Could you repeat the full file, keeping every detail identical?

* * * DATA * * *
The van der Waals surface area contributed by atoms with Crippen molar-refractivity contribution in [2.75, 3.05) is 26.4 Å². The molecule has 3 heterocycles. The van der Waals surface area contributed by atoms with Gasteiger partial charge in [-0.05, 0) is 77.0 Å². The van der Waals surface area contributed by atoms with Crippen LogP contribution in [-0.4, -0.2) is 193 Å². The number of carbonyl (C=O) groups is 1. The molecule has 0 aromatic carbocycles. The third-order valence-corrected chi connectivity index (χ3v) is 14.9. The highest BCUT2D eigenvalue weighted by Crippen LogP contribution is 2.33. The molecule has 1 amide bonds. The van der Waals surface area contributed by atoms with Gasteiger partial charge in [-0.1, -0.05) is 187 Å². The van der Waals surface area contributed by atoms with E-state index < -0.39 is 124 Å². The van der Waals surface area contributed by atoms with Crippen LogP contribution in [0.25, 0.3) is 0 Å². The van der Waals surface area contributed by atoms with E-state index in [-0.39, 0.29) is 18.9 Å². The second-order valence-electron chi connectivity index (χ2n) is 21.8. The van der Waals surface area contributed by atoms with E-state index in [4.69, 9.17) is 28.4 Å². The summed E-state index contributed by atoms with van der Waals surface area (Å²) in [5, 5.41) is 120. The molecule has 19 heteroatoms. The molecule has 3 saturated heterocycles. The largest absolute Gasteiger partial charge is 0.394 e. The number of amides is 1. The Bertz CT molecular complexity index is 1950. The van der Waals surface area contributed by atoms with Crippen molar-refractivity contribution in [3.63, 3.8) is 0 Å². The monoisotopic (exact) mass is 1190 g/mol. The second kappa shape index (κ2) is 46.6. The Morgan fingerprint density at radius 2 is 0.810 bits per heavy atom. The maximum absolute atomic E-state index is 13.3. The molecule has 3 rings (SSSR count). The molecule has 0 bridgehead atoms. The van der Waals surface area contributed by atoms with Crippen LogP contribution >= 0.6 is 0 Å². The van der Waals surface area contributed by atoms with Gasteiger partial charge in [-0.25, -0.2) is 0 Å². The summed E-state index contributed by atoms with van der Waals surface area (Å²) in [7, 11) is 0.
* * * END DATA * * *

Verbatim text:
The van der Waals surface area contributed by atoms with Crippen molar-refractivity contribution in [2.75, 3.05) is 26.4 Å². The molecule has 3 heterocycles. The van der Waals surface area contributed by atoms with Gasteiger partial charge in [-0.05, 0) is 77.0 Å². The van der Waals surface area contributed by atoms with Crippen LogP contribution in [-0.4, -0.2) is 193 Å². The number of carbonyl (C=O) groups is 1. The molecule has 0 aromatic carbocycles. The third-order valence-corrected chi connectivity index (χ3v) is 14.9. The highest BCUT2D eigenvalue weighted by Crippen LogP contribution is 2.33. The molecule has 1 amide bonds. The van der Waals surface area contributed by atoms with Gasteiger partial charge in [-0.1, -0.05) is 187 Å². The van der Waals surface area contributed by atoms with E-state index < -0.39 is 124 Å². The van der Waals surface area contributed by atoms with Crippen LogP contribution in [0.25, 0.3) is 0 Å². The van der Waals surface area contributed by atoms with E-state index in [-0.39, 0.29) is 18.9 Å². The second-order valence-electron chi connectivity index (χ2n) is 21.8. The van der Waals surface area contributed by atoms with E-state index in [4.69, 9.17) is 28.4 Å². The summed E-state index contributed by atoms with van der Waals surface area (Å²) in [5, 5.41) is 120. The molecule has 19 heteroatoms. The molecule has 3 saturated heterocycles. The largest absolute Gasteiger partial charge is 0.394 e. The number of amides is 1. The Bertz CT molecular complexity index is 1950. The van der Waals surface area contributed by atoms with Crippen molar-refractivity contribution in [3.63, 3.8) is 0 Å². The monoisotopic (exact) mass is 1190 g/mol. The second kappa shape index (κ2) is 46.6. The Morgan fingerprint density at radius 2 is 0.810 bits per heavy atom. The maximum absolute atomic E-state index is 13.3. The molecule has 3 rings (SSSR count). The molecule has 0 bridgehead atoms. The van der Waals surface area contributed by atoms with Crippen LogP contribution >= 0.6 is 0 Å². The van der Waals surface area contributed by atoms with Gasteiger partial charge in [-0.25, -0.2) is 0 Å². The summed E-state index contributed by atoms with van der Waals surface area (Å²) in [7, 11) is 0.